This marks the first official international LAN tournament within the championship, as all of its previous events were held online and in separate regions. Due to this, the VCT 2021 Stage 1 Masters series didn’t reach the expected viewership numbers by far.
With the ongoing Stage 2 Masters being an offline major, the Champions Tour is finally living up to the expectations. The second Masters event surpassed 600K Peak Viewers and almost 5M Hours Watched during the first day of the competition, marking a new discipline record (excluding promo tournaments and Twitch Rivals competitions).
To be able to objectively sum up the viewership statistics of the Stage 2 Masters event, complete data is required. Once the tournament is over, we will present a separate article on viewership of this major.
But before this phase of the championship definitely wraps up, we can take a look at how the series performed up to this point and highlight some of its most important moments. For the purposes of this article, we excluded the Stage 2 Masters stats.
North America leads the way
The official year-long esports circuit of regional competition for Riot Games’ new tactical shooter was announced by the developer in late 2020. The series officially kicked off in January with the first of three Challenger phases within the Stage 1.
During 2488 hours of Air Time since its start (including qualifiers), the VCT 2021 recorded over 42M Hours Watched.
From the very beginning, the viewership statistics was clearly showing the North American region as the leader. Viewers of North America contributed 18.2M Hours Watched, which is 42.4% of the total HW. The region has been consistently reaching the highest numbers in the majority of VCT events. The peak of 363K concurrent viewers was hit during the NA Stage 1 Masters.
European spectators brought in 7.8M Hours Watched (18.4%), placing the Old continent second, with less than half of NA’s contribution. Next is Turkey (3.8M HW), Brazil (3.7M HW), Japan (3M HW) and South Korea (2.5M HW).
There are several reasons why VALORANT is significantly more prevalent in North America than in the rest of the world. First, the NA CS:GO has seen a decline since the coronavirus pandemic practically moved all the important CS:GO competition to Europe and therefore created space for a new esport of a similar genre.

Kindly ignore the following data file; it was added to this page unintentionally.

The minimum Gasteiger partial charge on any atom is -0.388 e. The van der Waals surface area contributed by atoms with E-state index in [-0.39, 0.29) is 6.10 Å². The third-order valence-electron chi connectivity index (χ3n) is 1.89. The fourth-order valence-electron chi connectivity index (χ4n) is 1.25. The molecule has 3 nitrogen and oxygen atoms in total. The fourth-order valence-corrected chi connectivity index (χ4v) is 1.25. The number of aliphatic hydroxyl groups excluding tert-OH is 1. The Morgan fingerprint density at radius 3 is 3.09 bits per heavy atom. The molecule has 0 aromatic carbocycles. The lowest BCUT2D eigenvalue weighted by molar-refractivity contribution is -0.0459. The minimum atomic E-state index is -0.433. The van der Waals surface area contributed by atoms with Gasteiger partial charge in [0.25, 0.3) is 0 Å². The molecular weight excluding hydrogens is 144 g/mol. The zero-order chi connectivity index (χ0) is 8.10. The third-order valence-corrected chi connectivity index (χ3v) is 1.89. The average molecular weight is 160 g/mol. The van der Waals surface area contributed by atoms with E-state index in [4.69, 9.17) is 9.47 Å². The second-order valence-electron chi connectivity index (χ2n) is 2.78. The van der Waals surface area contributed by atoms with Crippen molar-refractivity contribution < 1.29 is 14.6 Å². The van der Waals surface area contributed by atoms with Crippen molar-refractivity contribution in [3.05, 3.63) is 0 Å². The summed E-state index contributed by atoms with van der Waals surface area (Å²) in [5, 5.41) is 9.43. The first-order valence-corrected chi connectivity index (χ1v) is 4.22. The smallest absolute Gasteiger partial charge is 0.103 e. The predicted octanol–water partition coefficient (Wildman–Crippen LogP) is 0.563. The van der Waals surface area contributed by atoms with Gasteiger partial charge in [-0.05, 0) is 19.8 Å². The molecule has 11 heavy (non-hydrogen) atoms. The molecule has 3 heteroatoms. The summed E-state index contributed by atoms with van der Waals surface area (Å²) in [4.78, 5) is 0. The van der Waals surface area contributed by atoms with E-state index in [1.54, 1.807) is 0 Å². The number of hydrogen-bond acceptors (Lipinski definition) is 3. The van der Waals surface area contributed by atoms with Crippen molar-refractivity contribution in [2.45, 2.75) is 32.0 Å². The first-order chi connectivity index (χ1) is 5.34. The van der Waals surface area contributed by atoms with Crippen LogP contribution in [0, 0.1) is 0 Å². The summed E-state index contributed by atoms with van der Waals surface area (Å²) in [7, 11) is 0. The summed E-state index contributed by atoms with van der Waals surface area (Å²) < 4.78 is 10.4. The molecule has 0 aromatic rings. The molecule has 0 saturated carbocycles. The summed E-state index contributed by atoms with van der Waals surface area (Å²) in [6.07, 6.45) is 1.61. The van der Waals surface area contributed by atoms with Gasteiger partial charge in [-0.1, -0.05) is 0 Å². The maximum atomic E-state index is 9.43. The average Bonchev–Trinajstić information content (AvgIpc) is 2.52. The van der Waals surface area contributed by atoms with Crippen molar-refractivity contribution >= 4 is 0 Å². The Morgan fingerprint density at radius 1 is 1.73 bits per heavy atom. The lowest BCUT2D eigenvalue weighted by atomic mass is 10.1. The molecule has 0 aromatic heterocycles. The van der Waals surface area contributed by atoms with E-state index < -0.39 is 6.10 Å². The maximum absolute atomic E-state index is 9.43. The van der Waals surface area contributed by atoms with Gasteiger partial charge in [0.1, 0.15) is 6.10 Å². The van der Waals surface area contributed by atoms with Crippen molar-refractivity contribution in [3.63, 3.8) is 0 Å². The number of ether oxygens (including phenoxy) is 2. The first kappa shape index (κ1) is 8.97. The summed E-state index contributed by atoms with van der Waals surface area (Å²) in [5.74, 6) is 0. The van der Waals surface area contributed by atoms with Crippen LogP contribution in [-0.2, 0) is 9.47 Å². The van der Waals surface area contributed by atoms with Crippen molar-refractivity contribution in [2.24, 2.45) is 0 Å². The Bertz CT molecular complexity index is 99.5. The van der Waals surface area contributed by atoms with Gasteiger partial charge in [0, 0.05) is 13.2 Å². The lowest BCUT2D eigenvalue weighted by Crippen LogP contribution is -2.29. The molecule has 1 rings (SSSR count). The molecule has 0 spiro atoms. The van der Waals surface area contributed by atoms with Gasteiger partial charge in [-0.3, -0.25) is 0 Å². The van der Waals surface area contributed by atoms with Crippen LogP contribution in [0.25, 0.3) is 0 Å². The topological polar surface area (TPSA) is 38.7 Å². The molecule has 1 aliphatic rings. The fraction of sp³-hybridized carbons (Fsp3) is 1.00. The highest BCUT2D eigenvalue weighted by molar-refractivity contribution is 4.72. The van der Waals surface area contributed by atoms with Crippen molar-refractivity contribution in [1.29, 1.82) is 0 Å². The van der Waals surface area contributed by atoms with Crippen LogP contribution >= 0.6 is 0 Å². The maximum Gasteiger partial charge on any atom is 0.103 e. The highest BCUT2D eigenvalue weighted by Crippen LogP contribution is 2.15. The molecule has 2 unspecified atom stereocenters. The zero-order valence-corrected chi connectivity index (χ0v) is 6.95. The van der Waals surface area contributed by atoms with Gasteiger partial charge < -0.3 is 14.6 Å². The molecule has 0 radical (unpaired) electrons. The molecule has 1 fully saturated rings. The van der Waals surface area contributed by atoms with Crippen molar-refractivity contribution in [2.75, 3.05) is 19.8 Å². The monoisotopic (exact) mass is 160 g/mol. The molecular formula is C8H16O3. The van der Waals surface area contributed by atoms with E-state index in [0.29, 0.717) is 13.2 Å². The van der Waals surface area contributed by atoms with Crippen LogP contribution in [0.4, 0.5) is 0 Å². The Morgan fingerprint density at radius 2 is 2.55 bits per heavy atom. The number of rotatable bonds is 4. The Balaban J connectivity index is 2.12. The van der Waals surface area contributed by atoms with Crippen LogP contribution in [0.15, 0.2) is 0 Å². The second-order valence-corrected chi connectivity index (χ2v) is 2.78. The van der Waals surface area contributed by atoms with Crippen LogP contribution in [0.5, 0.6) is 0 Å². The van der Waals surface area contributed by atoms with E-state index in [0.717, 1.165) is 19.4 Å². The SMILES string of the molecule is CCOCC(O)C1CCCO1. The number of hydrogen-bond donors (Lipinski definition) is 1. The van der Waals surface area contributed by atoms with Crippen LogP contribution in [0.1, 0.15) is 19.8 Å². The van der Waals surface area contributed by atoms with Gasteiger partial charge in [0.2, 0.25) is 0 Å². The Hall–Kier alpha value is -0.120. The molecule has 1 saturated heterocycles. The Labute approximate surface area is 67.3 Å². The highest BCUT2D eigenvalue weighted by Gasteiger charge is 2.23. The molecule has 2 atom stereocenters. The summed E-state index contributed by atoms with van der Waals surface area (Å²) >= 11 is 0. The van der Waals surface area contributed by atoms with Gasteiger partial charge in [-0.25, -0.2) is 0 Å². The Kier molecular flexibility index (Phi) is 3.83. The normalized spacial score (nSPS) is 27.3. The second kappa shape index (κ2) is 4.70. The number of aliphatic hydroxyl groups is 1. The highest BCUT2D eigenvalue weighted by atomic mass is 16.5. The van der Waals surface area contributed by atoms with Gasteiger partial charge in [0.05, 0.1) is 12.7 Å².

Second, the initial promotion of the game by Riot was most intense in NA and Europe. Third, with the Champions Tour announcement, some of the most popular NA esports organizations spotted an opportunity and signed their VALORANT rosters, that would later become the most spectated teams within the championship.
Currently, the most popular team in the competition is 100Thieves with an average audience of 102K viewers. Next is Sentinels (93K AV) and FaZe Clan (82K AV). The following Team Liquid (80.9K AV) and BBL Esports (74.9K AV) were the only non-NA teams in the top 10 most popular teams by Average Viewers.
The higher volume of NA spectators is also a result of several well-known Twitch streamers such as Pokimane, Ninja or Shroud, who carried VCT broadcasts and even got ahead of the official stream at several points.
Looking at the language distribution, the chart accurately reflects the regional distribution of VCT viewers. The most hours watched was brought in by an English-speaking audience — over 25M HW, which is 58.8% of the total amount of people who tuned in to watch the championship.
The Turkish audience was the second-highest contributor with 5.5M HW (12.9%), followed by Portuguese (3.8M HW), Japanese (3M HW) and Spanish (2M HW) viewers.
As evidenced, Turkey has been showing a notable performance when it comes to VALORANT viewership, at times even comparable with Europe and Brazil. The popularity of the title in the region is almost exclusively pulled by BBL Esports and their fan base.
As to the contribution by platforms, Twitch stays the leader of VCT 2021 broadcast by a margin, with a 36.8M HW contribution (85.7%). YouTube follows with 5.5M HW (12.8%) and Facebook with 369K HW (0.86%).
VALORANT’s popularity growth
The inaugural season of the VALORANT Champions Tour showed a slow growth of viewership initially, especially when compared to the First Strike, Riot’s first official VALORANT tournament series that took place by the end of 2020.
However, the later stages of the competition proved that the discipline is looking to become the next huge esports title, and the performance of the ongoing Stage 2 Masters only confirms it.
To find out how huge VALORANT will get, we will probably have to wait until life is back to normal and major LAN tournaments are a standard rather than a rarity. One thing is for sure — the VALORANT hype is real, and based on how Riot Games is invested in developing esports scenes for its titles, it will likely make sure to create a sustainable ecosystem, just like it did with League of Legends.
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